John Langellier moved to Arizona as a child. From then on his fascination with the West, particularly with the U.S. Army in the region, never ceased. Langellier’s passion for the frontier resulted in writing of scores of articles and dozens of books including his current project, Remington Called Them Buffalo Soldiers.
Langellier highly recommends these five histories of the Army in the West:
1) The Old Army: A Portrait of the American Army in Peacetime 1784-1898 by Edward Coffman (Oxford): Published in 1986, Coffman’s analysis remains a must-read charting both changes and continuity during the first 115 years of the U.S. Army.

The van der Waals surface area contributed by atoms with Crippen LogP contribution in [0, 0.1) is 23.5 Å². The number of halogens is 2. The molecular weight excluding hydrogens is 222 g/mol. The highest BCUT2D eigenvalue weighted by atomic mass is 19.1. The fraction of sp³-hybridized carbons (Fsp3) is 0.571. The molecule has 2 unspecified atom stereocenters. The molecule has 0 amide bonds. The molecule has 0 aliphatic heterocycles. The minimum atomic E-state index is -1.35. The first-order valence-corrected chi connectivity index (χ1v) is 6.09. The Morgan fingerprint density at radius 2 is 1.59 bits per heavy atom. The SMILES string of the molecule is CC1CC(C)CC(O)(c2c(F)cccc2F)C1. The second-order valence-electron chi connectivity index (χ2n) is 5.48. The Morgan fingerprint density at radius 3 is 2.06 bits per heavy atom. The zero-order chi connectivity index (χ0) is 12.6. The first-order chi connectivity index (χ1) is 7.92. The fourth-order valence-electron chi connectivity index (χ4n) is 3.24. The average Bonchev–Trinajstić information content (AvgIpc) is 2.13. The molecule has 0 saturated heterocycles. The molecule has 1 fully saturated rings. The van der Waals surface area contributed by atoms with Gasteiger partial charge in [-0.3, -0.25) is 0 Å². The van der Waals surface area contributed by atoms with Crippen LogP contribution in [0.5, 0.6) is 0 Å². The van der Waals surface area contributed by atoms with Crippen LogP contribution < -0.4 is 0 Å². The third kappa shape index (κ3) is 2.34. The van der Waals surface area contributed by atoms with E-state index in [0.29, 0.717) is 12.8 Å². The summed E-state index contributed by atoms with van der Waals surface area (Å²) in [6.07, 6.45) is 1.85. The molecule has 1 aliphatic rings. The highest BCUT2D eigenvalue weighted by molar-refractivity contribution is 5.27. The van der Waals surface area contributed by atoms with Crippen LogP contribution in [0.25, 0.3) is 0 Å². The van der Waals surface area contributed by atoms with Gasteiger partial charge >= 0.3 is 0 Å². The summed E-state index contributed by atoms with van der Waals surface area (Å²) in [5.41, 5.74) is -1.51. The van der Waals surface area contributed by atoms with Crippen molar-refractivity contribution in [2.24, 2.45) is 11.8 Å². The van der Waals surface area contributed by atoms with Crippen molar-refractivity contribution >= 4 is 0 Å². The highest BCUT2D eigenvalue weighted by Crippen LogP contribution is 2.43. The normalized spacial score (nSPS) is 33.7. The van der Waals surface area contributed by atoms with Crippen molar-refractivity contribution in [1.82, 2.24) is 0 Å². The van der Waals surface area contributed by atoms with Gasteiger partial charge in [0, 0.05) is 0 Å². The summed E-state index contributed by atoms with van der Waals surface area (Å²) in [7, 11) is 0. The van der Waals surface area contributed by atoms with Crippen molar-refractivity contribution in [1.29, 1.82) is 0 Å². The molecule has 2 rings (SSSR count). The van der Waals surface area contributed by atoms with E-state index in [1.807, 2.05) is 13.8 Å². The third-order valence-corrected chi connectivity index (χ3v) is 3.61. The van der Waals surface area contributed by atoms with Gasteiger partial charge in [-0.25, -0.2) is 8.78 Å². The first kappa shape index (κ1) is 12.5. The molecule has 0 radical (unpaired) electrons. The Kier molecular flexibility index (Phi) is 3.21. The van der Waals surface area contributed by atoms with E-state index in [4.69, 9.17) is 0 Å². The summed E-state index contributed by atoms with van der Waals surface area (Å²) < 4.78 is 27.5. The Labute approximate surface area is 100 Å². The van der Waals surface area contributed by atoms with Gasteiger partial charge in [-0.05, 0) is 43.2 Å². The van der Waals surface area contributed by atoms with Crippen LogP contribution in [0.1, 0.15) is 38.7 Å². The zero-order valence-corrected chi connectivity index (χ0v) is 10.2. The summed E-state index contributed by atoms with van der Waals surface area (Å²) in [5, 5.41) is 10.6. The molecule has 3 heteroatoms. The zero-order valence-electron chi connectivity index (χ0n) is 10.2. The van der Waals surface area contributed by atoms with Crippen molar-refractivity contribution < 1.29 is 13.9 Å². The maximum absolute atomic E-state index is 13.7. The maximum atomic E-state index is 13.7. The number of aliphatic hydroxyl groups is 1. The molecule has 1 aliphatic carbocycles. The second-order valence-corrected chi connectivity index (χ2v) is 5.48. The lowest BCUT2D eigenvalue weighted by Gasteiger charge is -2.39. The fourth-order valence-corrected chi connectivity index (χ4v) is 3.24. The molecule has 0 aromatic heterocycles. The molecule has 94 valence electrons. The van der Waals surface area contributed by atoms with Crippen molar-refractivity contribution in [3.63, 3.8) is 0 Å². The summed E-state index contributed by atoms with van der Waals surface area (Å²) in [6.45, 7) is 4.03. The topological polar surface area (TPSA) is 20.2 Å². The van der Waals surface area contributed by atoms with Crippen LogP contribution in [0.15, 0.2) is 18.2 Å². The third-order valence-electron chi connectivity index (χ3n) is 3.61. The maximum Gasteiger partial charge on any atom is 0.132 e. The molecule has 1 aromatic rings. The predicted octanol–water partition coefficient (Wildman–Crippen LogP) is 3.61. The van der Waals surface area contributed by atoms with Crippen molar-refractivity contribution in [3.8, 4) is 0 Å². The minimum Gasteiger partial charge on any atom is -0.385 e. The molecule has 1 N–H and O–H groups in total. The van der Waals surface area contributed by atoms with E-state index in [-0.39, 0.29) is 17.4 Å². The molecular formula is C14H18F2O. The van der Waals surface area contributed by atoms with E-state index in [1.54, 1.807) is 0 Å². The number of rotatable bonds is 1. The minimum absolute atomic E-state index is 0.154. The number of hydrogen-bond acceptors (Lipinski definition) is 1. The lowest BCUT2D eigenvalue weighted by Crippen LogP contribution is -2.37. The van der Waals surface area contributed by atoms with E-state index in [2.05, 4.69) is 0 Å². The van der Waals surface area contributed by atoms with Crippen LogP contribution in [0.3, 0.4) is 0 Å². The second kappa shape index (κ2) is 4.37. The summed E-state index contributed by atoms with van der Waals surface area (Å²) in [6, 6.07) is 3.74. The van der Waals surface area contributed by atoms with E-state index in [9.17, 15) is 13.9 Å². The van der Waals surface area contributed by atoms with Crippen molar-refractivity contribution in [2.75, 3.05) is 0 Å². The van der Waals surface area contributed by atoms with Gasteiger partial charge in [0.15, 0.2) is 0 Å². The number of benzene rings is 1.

2) The American Military Frontier by Robert Wooster (New Mexico): Paired with Coffman’s Old Army, these two volumes masterfully illuminate the complex role the military played in Western expansion.
3) Regular Army O! by Douglas McChristian (Oklahoma): Building on Don Rickey’s classic, Forty Miles a Day, McChristian weaves together decades of intense research to provide a highly detailed, extremely satisfying picture of post-Civil War frontier Army enlisted men.
4) The Black Regulars, 1866-1898 by William Dobak and Thomas Phillips (Oklahoma): Many authors have treated the so-called “buffalo soldier,” but few as well as Dobak and Phillips in this concise, scholarly narrative that strips away the lore to reveal the real face of black troops west of the Mississippi and beyond.
5) Phil Sheridan & His Army by Paul Hutton (Oklahoma): Among the best biographies of officers associated with the American West is Hutton’s model study of the irrepressible “Little Phil,” whose exploits are set against the background of American military during the Victorian era.